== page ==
Tuesday, September 11, 2012

On the evolution of large insects

Posted by Erik Svensson

Our last lab-meeting contained an interesting discussion about the evolutionary significance of large body size in insects, stimulated by the excellent talk by Yuma Takahashi about his ongoing research on Ischnura-damselflies. I thought we should continue on the theme of body size evolution and its drivers in insects, by reading two recent papers that should hopefully be entertaining and interesting.

Both papers discuss the rise and fall of large insects, such as gigantic dragonflies during the Carboniferous Period, and the biotic and abiotic factors driving selection on both body size and wing size. Among the most discussed (but also controversial) idéas is that atmospheric oxygen levels might have been important, but predation has also been suggested to play a role.

Time and place of lab-meeting as usual: "Argumentet" (2nd floor, Ecology Building) at 10.30 on Tuesday September 18 2012. 

Below, you will find the title of the papers and Abstracts and links that should allow you to download the paper if you are on the Lund University network. You can also download them here and here. You might also be interested in the short comment on the latter paper by Steven Chown, which you can download here. 

Environmental and biotic controls on the evolutionary history of insect body size
Author(s): Clapham, ME (Clapham, Matthew E.)1Karr, JA (Karr, Jered A.)1

PROCEEDINGS OF THE NATIONAL ACADEMY OF SCIENCES OF THE UNITED STATES OF AMERICA  Volume: 109   Issue: 27   Pages: 10927-10930   DOI:10.1073/pnas.1204026109   Published: JUL 3 2012
Abstract: Giant insects, with wingspans as large as 70 cm, ruled the Carboniferous and Permian skies. Gigantism has been linked to hyperoxic conditions because oxygen concentration is a key physiological control on body size, particularly in groups like flying insects that have high metabolic oxygen demands. Here we show, using a dataset of more than 10,500 fossil insect wing lengths, that size tracked atmospheric oxygen concentrations only for the first 150 Myr of insect evolution. The data are best explained by a model relating maximum size to atmospheric environmental oxygen concentration (pO(2)) until the end of the Jurassic, and then at constant sizes, independent of oxygen fluctuations, during the Cretaceous and, at a smaller size, the Cenozoic. Maximum insect size decreased even as atmospheric pO(2) rose in the Early Cretaceous following the evolution and radiation of early birds, particularly as birds acquired adaptations that allowed more agile flight. A further decrease in maximum size during the Cenozoic may relate to the evolution of bats, the Cretaceous mass extinction, or further specialization of flying birds. The decoupling of insect size and atmospheric pO(2) coincident with the radiation of birds suggests that biotic interactions, such as predation and competition, superseded oxygen as the most important constraint on maximum body size of the largest insects.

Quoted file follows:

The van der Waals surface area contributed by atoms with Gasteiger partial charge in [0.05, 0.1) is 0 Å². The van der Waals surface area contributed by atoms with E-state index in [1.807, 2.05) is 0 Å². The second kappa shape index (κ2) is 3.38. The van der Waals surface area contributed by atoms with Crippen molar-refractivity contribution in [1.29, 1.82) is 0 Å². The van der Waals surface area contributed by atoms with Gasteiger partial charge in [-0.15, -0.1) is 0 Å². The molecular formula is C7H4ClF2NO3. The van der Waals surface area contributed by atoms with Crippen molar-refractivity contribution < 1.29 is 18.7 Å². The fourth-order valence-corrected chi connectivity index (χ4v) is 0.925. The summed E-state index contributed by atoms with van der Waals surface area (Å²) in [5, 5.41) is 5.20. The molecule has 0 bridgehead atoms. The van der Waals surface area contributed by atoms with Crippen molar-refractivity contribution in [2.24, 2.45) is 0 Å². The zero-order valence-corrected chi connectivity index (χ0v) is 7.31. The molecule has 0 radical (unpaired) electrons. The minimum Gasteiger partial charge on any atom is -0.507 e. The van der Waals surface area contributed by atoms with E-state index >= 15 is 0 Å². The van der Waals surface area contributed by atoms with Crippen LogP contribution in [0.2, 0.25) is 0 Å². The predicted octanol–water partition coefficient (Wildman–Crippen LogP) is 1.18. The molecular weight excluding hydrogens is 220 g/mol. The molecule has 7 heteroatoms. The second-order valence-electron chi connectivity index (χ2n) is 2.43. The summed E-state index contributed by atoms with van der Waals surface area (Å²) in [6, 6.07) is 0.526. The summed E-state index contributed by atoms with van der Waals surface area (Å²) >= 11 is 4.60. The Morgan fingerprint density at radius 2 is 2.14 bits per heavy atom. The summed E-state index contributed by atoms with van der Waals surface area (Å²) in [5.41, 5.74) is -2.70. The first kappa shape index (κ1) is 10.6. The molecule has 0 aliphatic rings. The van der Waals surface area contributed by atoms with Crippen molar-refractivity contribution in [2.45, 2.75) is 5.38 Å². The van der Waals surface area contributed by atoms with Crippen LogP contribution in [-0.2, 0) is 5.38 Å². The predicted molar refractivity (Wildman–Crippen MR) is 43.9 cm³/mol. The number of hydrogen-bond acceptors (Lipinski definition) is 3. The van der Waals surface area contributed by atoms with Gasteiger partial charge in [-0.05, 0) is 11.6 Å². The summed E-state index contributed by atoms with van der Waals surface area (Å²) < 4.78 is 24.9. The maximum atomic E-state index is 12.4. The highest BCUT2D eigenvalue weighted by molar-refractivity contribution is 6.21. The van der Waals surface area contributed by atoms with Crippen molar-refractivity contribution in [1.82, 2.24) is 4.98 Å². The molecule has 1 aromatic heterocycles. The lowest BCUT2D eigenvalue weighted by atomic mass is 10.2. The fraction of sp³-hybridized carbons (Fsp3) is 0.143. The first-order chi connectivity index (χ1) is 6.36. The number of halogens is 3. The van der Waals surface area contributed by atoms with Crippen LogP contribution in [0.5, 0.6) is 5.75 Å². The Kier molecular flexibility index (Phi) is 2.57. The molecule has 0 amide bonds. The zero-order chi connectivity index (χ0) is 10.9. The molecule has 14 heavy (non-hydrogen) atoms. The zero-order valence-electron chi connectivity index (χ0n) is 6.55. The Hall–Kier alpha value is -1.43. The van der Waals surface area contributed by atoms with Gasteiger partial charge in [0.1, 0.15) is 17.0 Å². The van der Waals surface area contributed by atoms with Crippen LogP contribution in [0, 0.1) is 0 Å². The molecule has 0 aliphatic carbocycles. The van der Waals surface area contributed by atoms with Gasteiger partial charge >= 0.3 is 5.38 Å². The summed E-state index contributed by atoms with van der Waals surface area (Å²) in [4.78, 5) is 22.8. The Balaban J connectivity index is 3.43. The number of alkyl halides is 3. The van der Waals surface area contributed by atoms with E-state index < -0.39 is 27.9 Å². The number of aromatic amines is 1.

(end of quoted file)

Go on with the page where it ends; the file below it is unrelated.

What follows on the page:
Atmospheric oxygen level and the evolution of insect body size
Harrison, JF (Harrison, Jon F.)1Kaiser, A (Kaiser, Alexander)2VandenBrooks, JM (VandenBrooks, John M.)1

PROCEEDINGS OF THE ROYAL SOCIETY B-BIOLOGICAL SCIENCES  Volume: 277   Issue: 1690   Pages: 1937-1946   DOI: 10.1098/rspb.2010.0001   Published:JUL 7 2010
Abstract: Insects are small relative to vertebrates, possibly owing to limitations or costs associated with their blind-ended tracheal respiratory system. The giant insects of the late Palaeozoic occurred when atmospheric PO(2) (aPO(2)) was hyperoxic, supporting a role for oxygen in the evolution of insect body size. The paucity of the insect fossil record and the complex interactions between atmospheric oxygen level, organisms and their communities makes it impossible to definitively accept or reject the historical oxygen-size link, and multiple alternative hypotheses exist. However, a variety of recent empirical findings support a link between oxygen and insect size, including: (i) most insects develop smaller body sizes in hypoxia, and some develop and evolve larger sizes in hyperoxia; (ii) insects developmentally and evolutionarily reduce their proportional investment in the tracheal system when living in higher aPO(2), suggesting that there are significant costs associated with tracheal system structure and function; and (iii) larger insects invest more of their body in the tracheal system, potentially leading to greater effects of aPO(2) on larger insects. Together, these provide a wealth of plausible mechanisms by which tracheal oxygen delivery may be centrally involved in setting the relatively small size of insects and for hyperoxia-enabled Palaeozoic gigantism.

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